William F. Buckley, Jr.
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I’m a bit late for the William F. Buckley, Jr. obituary party.
Oddly for a pansexual sodomite I was a fan.
Many, many years ago as a lad I heard this voice coming out of the TV while my daddy was watching the news. The vocal tones and diction were so attractive that I went to see what he was watching. It was Buckley. What he was talking about I don’t recall.
His drawl and vocabulary were fetching. This led me to buy The Jeweler’s Eye. And, later, other collections of his miscellaneous prose.
William F. Buckley, Jr.’s led me to take an interest in politics (long since abandoned) and contemporary culture. It ramified out in atypical ways.
Buckley’s essays led to Normal Mailer’s, The New York Review of Books. It caused me to discover Susan Sontag who in turn led me to Allain Robbe-Grillet, Genet and all sorts of culture far from Buckley itself. Buckley proved an entry point to a larger world.
While Buckle’s politics could never be mind I continued to enjoy his essays for several years. And The Unmaking of the Mayor about his whimsical run for mayor of New York City remains to this day one of the most entertaining books on American politics I’ve ever read.
Often I’ve found myself deeply annoyed with friends whose politics are closer to my own whose disgust with Buckley led them to make idiotic accusations.
I never found his prose style remotely pretentious.
I’m sorry your sub-literate slobs but he did use those long words correctly.
He wasn’t’ a racist: Buckley is best understood as na´ve.
On Firing Line some of what people complained of as condescending came from his participation in formal debating. That style of debate is probably still best seen in the Oxford Union debates.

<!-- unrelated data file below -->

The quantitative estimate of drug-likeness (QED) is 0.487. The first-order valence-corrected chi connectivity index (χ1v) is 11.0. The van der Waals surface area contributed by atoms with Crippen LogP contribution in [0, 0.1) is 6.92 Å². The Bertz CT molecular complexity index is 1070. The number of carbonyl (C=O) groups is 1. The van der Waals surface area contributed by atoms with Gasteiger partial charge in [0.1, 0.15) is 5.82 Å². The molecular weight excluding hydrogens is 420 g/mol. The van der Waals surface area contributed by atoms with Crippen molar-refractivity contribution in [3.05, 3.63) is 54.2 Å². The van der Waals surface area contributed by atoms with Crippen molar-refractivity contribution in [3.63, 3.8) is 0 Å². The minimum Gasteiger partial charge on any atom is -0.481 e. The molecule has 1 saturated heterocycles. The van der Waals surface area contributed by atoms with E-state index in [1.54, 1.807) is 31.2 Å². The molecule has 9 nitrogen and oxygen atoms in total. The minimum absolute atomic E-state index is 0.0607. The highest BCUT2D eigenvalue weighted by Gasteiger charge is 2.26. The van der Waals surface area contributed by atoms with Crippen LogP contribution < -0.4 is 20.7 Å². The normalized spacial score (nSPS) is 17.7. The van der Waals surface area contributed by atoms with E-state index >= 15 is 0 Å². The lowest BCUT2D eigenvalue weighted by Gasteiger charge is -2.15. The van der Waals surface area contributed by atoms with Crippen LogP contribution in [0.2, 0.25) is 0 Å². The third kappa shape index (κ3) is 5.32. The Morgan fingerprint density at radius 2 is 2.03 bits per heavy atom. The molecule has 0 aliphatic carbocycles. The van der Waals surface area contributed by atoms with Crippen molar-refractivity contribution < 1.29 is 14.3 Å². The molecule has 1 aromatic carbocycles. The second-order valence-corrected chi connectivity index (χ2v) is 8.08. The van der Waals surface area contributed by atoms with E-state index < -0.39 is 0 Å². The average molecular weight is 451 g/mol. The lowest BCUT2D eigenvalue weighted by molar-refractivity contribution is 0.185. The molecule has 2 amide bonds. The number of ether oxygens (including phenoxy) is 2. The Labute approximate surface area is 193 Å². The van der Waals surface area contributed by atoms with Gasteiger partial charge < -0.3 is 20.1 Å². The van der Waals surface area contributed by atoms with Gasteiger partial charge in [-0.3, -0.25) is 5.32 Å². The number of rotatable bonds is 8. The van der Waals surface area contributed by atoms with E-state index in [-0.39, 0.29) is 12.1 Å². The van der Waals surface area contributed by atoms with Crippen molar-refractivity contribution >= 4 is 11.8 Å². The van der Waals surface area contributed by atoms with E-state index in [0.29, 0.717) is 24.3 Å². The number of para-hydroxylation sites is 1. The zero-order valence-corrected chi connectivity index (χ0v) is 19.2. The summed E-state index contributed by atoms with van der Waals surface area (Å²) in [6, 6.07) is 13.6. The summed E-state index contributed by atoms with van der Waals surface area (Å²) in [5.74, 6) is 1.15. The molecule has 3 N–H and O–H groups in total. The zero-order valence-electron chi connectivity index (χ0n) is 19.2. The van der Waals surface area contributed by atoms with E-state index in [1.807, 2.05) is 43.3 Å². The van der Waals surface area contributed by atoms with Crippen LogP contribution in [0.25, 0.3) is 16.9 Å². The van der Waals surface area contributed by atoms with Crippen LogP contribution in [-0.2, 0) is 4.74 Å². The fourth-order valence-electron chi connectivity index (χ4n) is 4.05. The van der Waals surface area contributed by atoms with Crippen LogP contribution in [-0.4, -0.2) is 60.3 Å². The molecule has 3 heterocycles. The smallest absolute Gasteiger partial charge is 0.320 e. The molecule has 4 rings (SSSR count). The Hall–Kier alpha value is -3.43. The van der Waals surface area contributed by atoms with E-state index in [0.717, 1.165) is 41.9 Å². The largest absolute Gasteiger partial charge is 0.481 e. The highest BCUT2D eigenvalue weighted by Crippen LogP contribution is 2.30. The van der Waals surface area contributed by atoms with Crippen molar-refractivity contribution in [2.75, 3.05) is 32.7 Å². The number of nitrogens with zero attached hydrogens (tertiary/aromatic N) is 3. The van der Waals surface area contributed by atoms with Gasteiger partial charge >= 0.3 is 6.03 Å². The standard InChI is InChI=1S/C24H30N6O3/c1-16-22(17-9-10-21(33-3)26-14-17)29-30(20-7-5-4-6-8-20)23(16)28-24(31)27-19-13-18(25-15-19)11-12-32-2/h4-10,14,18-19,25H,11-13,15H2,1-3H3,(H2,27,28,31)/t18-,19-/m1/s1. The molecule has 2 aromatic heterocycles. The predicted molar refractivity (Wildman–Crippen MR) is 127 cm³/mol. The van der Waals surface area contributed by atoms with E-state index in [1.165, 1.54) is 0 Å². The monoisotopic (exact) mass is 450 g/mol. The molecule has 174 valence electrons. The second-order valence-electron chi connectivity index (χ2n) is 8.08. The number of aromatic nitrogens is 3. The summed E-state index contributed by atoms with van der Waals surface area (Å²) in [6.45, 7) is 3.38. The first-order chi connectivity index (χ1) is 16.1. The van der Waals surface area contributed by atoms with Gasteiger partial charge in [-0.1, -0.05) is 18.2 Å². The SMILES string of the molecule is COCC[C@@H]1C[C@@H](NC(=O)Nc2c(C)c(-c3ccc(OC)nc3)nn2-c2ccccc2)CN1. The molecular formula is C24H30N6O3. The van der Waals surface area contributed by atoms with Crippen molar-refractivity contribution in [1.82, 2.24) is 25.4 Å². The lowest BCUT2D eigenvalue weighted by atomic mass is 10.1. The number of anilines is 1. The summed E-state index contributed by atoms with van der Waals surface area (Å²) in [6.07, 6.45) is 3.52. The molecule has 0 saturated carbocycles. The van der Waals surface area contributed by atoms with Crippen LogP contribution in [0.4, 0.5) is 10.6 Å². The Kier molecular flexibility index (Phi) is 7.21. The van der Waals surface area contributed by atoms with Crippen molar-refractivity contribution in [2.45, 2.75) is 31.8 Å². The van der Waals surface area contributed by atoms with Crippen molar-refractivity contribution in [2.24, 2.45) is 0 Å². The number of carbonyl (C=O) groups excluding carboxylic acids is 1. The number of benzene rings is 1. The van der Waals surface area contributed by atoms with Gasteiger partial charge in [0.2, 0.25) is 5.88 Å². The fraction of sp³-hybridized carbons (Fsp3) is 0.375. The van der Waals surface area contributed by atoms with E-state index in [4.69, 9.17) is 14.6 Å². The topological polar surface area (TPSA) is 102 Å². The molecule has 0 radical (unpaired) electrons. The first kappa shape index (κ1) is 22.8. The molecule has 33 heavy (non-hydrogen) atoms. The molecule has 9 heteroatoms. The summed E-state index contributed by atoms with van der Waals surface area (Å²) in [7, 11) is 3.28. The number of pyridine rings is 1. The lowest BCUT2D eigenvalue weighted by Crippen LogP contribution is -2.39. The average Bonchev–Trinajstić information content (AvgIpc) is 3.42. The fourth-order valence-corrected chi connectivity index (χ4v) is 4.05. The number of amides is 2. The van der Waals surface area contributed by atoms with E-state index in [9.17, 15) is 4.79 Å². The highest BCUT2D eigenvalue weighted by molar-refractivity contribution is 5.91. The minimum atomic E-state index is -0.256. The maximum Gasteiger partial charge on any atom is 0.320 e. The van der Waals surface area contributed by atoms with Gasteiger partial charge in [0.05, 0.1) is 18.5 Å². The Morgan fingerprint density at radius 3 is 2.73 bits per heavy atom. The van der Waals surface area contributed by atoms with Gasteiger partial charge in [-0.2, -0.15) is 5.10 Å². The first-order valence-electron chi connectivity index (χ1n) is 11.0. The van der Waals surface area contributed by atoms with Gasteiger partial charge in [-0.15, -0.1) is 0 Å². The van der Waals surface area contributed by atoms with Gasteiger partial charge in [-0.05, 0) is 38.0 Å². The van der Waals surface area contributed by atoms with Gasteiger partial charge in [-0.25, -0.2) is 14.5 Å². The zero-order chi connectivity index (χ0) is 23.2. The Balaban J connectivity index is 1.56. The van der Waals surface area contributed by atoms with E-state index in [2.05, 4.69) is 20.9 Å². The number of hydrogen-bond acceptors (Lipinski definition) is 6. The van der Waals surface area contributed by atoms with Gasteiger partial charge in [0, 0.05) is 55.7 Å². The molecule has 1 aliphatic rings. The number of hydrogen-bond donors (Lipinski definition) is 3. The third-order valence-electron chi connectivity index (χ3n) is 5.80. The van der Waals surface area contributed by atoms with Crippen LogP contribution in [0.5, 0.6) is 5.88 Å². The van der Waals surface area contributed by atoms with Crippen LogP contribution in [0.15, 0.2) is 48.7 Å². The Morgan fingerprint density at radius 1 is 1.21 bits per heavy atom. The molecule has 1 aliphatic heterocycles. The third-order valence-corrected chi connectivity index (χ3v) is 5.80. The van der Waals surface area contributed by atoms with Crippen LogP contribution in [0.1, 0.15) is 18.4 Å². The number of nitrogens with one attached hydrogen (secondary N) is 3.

The epistemology of debating is persuasion. Not simpleminded notions of proof. This is part of our heritage from classical Greece that became a part of English education and persisted into the 19th century. The English universities were founded often with a mind to training clergy. They also became the first proving grounds for politicians.
This is also the basis for much juridical epistemology.
People all to fond of objectivity - many of whom purport to celebrate subjectivity and relativism - find this disgusting.
I never felt that his wealth and my poverty gave me a reason to resent Buckley.
The interest in American politics that he sparked in me sustained itself on writers likely Buckley and on the other end, the socialist Murray Kempton. Highly educated, gifted prose stylists, witty - a word probably much despised nowadays - urbane.
It was when public discourse shifted from the Buckleys and Kemptons to Limbaugh and the like that my interest in political conversations died. Wit was replaced with rancor. Irony with sarcasm.
William Buckley’s columns grew less interesting over time. I felt his enjoyment in political analysis peaked and passed when he was in his fifties. But he could continue to knock out desultory columns in minutes and did so.
I didn’t need to agree with him to enjoy the aesthetics of his presence. Nor did I let my disagreements lead me to disgust.
That he died comfortably while still at work makes me happy for him.
I do mourn his passing.